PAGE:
Home' Air Force News : September 30th 2010 Contents 7
September 30, 2010
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AIR FORCE commemorated one of
the most pivotal battles in history when
it took part in the 70th anniversary of
the Battle of Britain in Hobart on the
weekend of September 11 and 12.
Headed by CAF AIRMSHL Mark
Binskin, the Air Force representation
included the Roulettes, which conduct-
ed a flypast of the Hobart Cenotaph
on the 11th, No. 29 (City of Hobart)
Squadron, Australia's Federation
Guard and the Air Force Band.
29SQN played an important role
by coordinating the Air Force elements
and providing support personnel.
Other services were held across
the country, including Martin Place in
Sydney, which was attended by mem-
bers from RAAF Base Richmond.
Speaking at the memorial service
in Hobart, CAF said that the bat-
tle was as familiar to Australians as
Gallipoli, Tobruk and Long Tan.
Some of "The Few" still walked
among us and some of their aircraft
still fly as well.
"When we talk of 1940, we can
almost reach out and touch the experi-
ence," AIRMSHL Binskin said.
"The RAF fought the battle with
courage, devotion and tenacity. Theirs
is a demonstration of what an Air
Force should stand for and continually
strive to achieve."
CAF believed that these quali-
ties started with the aviators of WWI,
including those of the Australian
Flying Corps and, what we now call
our values and traditions, has served
the RAAF well in war and peace. He
also noted that in 1950, the RAF pro-
vided pilots to fly with 77SQN as it
battled North Korean MiG-15 fighters.
"The accolades heaped on the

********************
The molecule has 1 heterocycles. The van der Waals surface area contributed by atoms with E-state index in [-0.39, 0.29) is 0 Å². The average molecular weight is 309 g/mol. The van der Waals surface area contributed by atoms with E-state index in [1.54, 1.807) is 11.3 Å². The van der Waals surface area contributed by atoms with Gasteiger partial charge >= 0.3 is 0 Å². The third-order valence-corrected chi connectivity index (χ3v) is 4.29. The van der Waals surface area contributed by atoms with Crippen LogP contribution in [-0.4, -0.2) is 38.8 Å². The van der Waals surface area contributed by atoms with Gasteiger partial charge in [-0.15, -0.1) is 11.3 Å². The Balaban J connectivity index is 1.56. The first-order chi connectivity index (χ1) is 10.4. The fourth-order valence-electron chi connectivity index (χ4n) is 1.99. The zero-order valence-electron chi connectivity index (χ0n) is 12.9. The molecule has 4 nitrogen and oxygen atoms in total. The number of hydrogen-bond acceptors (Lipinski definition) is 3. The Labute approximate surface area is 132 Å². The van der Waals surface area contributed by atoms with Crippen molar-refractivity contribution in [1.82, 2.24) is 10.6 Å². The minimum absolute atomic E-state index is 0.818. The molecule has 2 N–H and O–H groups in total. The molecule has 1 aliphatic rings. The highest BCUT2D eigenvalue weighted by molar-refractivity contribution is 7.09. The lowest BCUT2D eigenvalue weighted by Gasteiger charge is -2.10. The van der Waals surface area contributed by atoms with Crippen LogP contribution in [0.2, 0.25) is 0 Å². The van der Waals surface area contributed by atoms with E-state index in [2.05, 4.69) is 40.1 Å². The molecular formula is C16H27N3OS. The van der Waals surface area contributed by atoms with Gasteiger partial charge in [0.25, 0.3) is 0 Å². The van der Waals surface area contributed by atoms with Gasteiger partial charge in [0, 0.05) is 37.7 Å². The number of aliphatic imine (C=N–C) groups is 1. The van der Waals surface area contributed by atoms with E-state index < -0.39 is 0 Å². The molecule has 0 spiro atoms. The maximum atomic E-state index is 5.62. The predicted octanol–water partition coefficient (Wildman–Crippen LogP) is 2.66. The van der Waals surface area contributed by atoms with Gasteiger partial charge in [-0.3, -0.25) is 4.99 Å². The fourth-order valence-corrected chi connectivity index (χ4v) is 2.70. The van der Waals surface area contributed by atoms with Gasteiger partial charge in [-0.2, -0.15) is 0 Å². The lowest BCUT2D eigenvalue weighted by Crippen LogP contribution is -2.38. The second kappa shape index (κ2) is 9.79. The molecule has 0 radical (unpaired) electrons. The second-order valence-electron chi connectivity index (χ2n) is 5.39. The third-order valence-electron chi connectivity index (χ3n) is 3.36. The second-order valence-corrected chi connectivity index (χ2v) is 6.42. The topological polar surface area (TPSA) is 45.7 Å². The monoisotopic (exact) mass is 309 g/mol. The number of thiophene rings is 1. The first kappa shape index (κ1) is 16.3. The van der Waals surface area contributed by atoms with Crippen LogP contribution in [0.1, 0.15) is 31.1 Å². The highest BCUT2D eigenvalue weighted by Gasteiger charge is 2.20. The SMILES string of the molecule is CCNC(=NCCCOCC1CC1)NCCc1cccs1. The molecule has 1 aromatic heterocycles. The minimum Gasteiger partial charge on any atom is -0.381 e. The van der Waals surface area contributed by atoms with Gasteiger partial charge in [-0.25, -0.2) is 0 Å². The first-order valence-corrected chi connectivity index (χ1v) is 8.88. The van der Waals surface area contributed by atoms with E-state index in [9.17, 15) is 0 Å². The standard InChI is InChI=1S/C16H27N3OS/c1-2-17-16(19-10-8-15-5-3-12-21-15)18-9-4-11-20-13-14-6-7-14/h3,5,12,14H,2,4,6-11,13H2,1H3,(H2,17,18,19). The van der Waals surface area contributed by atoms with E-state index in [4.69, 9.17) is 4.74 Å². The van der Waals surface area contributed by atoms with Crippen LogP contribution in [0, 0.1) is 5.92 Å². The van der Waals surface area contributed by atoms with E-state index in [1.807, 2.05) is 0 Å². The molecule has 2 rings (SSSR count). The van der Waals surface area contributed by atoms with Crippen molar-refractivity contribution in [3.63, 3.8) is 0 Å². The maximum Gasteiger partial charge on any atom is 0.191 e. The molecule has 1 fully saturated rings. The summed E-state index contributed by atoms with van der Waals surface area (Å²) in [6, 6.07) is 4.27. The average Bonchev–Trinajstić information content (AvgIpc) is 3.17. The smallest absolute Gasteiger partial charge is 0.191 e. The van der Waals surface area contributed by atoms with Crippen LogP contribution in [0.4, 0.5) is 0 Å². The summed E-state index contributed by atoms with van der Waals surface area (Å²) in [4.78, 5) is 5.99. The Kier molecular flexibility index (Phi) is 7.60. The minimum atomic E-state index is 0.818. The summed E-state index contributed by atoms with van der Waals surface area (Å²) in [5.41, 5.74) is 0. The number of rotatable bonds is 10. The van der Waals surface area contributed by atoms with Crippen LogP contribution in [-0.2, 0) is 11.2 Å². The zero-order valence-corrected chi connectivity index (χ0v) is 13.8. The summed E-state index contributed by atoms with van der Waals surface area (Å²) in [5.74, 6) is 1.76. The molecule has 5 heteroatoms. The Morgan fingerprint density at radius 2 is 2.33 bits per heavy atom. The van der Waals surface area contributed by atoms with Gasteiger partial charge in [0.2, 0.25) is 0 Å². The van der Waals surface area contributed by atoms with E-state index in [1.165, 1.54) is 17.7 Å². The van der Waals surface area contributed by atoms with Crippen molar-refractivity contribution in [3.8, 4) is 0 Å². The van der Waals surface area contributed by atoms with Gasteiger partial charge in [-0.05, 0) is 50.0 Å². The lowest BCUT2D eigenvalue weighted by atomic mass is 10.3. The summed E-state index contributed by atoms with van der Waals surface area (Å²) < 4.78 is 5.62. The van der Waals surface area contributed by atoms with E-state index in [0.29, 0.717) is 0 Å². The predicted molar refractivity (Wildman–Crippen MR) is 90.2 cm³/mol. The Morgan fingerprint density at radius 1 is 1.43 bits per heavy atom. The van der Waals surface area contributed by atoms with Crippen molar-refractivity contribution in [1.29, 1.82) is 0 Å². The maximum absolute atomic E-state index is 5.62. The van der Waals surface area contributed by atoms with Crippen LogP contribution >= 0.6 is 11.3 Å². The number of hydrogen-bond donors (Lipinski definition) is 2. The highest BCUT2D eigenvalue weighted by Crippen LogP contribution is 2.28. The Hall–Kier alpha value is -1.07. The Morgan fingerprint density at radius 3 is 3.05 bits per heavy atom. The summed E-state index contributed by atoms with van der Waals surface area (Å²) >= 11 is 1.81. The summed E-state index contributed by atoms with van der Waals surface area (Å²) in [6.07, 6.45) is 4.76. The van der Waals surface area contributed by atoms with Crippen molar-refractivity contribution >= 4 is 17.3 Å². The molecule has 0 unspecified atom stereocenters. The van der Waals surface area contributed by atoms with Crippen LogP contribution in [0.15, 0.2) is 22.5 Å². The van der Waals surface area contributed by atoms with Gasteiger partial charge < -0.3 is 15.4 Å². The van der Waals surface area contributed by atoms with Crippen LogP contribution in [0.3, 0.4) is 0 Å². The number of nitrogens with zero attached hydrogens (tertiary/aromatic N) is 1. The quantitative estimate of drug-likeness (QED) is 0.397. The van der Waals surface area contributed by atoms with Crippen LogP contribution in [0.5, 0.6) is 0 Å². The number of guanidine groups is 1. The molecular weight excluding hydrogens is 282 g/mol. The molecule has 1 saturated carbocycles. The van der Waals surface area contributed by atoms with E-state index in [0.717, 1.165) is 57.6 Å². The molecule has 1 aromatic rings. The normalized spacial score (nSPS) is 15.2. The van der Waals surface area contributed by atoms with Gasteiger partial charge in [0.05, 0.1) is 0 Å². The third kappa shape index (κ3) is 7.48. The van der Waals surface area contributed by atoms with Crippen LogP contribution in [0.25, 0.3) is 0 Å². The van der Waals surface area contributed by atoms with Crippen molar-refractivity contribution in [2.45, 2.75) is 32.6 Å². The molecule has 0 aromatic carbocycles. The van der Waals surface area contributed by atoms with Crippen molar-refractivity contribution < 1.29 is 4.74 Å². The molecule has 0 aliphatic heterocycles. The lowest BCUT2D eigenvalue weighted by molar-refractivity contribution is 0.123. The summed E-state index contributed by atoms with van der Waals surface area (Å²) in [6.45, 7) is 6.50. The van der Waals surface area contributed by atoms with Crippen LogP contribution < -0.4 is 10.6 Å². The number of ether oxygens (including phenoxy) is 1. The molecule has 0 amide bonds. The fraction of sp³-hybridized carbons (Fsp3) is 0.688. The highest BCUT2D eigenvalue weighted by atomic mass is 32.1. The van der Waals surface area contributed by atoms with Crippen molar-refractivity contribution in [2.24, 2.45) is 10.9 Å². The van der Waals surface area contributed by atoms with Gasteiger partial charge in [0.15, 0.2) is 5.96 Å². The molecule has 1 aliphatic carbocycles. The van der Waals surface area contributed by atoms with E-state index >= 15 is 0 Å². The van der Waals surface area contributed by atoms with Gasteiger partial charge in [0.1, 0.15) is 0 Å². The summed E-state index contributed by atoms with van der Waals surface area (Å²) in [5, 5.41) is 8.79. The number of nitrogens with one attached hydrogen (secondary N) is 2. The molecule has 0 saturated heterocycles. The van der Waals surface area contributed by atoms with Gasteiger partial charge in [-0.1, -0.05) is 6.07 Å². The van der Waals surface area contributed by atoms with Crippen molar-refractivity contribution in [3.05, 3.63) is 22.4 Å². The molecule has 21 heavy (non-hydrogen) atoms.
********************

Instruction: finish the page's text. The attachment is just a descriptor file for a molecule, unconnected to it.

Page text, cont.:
shoulders of the men Churchill
described as 'The Few' are truly
deserved," he said.
"The 1503 Allied airmen who lost
their lives during the Battle of Britain,
the many thousands who survived the
battle and the ground crews have truly
earned their place in the annals of air
power history. To them and to the air-
men who came before and after we
owe a debt of gratitude.
"They have given us a heritage that
knows no peer. They have set for us a
mark to aspire to and they have laid
upon us the burden of passing on their
legacy -- unblemished -- to future gen-
erations," AIRMSHL Binskin said.
The Battle of Britain was the first
major battle fought solely by air-
craft in WWII. It is recognised as the
beginning of modern air power.
In July 1940, the Luftwaffe inten-
sified its raids on England, trying to
win control of the air prior to invasion.
The skill and tenacity of the fight-
er pilots and the effectiveness of the
Hurricane and Spitfire aircraft were
critical in the battle.
The fighting reached its peak on
September 15, when the Luftwaffe
lost 56 aircraft, forcing Hitler to aban-
don his plans to invade Britain.
During the battle, 22 Australians
flew with Fighter Command; 14
died. Five of 47 Australians who flew
with Bomber Command during the
battle died as did eight from Coastal
Above, the Roulettes
fly over the Hobart
Cenotaph during the
70th anniversary of
the Battle of Britain
on September 12,
attended by CAF
Binskin and Governor
of Tasmania Peter
top right).Photos: Andy Hall
Right, LACW Danielle
Burns of 22SQN
presents arms during
a Battle of Britain
service at Martin
Place in Sydney on
Photo: LACW Casey Gaul
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